The changing environment in China's insurance market is likely to depress premium growth in the first quarter of 2019, industry observers say.
The Chinese life insurance sector has traditionally generated 30% to 40% of the entire year's gross written premium during the first quarter, also known as the kickoff sales period. Life insurers in years past focused on the sales of savings-type policies that generate high returns to attract customers, who tend to have ample cash holdings around the Lunar New Year, which falls in early February in 2019.
But that sales approach is changing, as insurers plan to promote a wider range of products in response to more stringent rules around policy design in recent years. Customer demand for protective policies is also growing, with gross written premiums for health insurance business up 23.2% year over year for the first 11 months of the year, compared to a year-over-year decline of 0.5% for the overall life insurance industry, according to regulatory data.
"Insurers plan to shorten the period focused on selling savings-type products and start to sell [protection-type] critical illness insurance policies earlier [in the year] than before," said Tian Dan, a Shanghai-based analyst at China International Capital Corp. "That will significantly impact first-year premium volume, because premium per policy for savings-type products is much higher than for policies geared toward protection."
An investor relations manager at China Life Insurance Co. Ltd., the country's biggest life insurer by premium income, said that for the 2019 kickoff sales period, China Life will offer a wide range of products instead of focusing only on certain flagship savings products as it did previously. Ping An Insurance (Group) Co. of China Ltd., parent of Ping An Life Insurance Co. of China Ltd., said it will "proactively adjust strategies to promote balanced product sales throughout the year to achieve sustainable growth."
As companies devote more resources to selling protection-oriented policies, the growth in sales thereof will accelerate, helping to somewhat offset the decline in savings premiums, even though protection products are usually smaller-ticket business, said Wan Li, a Shanghai-based analyst at BOCOM International.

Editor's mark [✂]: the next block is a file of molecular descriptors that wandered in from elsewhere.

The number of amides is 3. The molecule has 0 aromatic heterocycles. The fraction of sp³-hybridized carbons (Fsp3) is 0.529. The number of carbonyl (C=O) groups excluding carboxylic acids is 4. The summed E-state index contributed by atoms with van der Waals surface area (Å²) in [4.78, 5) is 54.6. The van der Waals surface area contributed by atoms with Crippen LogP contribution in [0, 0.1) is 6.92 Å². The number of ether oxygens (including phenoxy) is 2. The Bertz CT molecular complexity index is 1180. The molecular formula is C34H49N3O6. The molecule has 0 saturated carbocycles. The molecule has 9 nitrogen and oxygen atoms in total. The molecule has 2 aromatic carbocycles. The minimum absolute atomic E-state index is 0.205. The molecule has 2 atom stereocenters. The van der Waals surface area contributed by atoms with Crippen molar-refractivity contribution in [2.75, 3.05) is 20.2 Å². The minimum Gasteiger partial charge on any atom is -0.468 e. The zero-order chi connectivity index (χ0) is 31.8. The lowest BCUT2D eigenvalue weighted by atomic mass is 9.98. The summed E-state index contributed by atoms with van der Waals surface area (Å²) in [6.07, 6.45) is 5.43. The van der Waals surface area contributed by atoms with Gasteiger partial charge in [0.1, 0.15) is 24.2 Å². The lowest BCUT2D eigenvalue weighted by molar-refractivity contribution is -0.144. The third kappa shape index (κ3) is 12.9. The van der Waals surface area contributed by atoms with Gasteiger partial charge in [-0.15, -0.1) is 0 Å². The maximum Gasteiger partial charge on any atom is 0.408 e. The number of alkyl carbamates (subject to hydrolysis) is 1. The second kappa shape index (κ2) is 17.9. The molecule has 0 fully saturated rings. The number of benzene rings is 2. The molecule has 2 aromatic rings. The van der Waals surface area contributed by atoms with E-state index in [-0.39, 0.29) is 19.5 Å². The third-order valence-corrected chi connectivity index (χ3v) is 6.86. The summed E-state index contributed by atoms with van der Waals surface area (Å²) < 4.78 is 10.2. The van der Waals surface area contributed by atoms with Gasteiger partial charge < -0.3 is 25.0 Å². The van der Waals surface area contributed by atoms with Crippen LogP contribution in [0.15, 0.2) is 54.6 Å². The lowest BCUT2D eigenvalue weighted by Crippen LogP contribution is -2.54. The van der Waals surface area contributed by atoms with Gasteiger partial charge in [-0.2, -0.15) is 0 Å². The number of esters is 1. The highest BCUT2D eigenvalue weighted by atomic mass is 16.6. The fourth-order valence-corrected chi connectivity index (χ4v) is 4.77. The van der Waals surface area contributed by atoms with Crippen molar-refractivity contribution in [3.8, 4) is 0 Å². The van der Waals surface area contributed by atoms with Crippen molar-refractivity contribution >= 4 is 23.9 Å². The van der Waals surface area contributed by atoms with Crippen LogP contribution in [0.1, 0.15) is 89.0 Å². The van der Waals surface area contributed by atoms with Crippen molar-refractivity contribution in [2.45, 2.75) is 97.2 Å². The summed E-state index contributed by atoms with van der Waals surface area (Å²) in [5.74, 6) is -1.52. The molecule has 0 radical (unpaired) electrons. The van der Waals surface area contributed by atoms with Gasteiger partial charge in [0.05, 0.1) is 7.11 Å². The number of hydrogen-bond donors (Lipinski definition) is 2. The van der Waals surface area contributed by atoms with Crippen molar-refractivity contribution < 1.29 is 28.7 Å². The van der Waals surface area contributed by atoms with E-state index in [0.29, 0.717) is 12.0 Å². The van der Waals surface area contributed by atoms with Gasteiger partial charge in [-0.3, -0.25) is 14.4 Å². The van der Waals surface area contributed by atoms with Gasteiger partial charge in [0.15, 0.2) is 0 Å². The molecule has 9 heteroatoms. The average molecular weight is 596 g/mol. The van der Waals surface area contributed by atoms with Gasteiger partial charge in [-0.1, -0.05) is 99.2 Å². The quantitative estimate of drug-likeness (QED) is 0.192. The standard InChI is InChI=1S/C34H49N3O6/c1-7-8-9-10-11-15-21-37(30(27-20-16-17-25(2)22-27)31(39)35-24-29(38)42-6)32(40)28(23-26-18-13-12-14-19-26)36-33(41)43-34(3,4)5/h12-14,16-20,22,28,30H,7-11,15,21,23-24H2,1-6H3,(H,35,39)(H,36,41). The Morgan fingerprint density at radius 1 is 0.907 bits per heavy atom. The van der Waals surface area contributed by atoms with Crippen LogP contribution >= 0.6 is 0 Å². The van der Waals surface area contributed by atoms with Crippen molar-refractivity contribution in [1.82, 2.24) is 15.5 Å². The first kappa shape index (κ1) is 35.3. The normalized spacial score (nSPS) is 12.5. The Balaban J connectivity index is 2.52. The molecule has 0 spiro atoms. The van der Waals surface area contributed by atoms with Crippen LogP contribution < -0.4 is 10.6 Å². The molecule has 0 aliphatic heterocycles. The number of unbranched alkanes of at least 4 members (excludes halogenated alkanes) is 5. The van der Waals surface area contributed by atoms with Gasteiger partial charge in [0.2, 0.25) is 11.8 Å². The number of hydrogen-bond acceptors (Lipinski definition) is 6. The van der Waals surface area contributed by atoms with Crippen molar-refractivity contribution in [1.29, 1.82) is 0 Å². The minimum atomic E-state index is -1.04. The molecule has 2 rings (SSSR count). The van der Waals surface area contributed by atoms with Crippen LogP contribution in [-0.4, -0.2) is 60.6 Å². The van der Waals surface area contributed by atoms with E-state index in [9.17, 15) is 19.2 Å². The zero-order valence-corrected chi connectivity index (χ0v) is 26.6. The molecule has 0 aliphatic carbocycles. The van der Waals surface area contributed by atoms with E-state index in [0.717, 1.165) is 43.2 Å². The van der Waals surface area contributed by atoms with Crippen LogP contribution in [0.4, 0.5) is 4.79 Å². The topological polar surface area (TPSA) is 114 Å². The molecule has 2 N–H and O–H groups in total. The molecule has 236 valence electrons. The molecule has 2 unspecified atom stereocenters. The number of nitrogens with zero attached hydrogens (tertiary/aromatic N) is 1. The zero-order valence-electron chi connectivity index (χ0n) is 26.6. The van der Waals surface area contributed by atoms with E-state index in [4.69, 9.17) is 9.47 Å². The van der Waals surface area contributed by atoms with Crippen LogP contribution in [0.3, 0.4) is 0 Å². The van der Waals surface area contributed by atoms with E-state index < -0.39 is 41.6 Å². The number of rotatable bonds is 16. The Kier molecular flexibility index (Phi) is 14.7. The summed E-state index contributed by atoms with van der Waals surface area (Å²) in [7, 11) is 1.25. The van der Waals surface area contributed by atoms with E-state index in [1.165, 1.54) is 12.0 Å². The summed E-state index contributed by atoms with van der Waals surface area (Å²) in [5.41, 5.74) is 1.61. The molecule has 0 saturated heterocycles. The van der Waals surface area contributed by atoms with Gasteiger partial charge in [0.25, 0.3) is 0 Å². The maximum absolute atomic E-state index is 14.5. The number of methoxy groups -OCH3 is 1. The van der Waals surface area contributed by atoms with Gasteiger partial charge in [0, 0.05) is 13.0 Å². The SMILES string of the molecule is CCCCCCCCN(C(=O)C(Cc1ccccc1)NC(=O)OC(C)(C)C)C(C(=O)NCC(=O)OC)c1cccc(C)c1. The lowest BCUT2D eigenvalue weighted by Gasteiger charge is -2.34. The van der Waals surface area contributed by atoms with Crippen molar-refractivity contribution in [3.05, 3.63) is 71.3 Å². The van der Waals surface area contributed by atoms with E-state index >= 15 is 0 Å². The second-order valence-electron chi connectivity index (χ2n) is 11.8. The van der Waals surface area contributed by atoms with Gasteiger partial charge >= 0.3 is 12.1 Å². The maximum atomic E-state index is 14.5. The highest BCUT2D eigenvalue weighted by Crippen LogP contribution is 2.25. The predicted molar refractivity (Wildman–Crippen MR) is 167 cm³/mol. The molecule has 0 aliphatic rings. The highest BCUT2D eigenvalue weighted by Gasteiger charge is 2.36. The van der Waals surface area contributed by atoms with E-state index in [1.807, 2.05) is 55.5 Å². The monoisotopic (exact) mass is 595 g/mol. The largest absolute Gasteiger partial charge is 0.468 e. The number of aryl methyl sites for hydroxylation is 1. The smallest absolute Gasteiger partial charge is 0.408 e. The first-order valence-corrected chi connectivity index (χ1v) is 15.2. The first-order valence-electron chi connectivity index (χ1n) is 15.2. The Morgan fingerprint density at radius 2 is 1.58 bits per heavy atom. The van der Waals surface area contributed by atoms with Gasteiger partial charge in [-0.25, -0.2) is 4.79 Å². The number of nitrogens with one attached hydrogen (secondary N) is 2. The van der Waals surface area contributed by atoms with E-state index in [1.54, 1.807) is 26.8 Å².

Wan expects first-year premium for the first quarter to come in flat or slightly down compared to the year-ago period, which would represent an improvement from the 16.9% year-over-year decline in the first quarter of 2018. That was the first sales period after the October 2017 imposition of new rules cracking down on practices such as shortening the effective duration of policies, and the dropoff showed insurers that savings products are no longer as attractive as they once were.
"Even if customers may not be satisfied with the returns generated by banks' three-month wealth management products, would they be more willing to lock up their money in insurance products for more than five years?" Tian said.
Shift to benefit life insurers in other ways
Although the shift to selling protection-oriented policies will depress premium growth, there will be benefits for insurers as well, according to industry observers. For example, new business value should rise alongside the increased share of protection policies in the overall product mix, BOCOM International's Wan said.
Focusing on the protection business also reduces the pressure on insurers to pursue high investment returns to keep promises to policyholders, New China Life Insurance Co. Ltd. CFO Yang Zheng said during a corporate day early December. New China Life said at the event that it would mainly focus on health insurance in the 2019 kickoff period, while annuity insurance, usually marketed as a wealth management tool, would not be part of the main product lineup for the year.
The shift away from aggressively selling savings products at the start of a new year may also ease the pressure to drum up sales in the early months.
"With a decrease in the sales of wealth management-type policies and an increase in protection business, particularly in health insurance, the kickoff sales concept will become less important [over time]," New China Life Chairman and CEO Wan Feng said at the December event. "In the future, we will see more balanced sales" throughout the year, he said.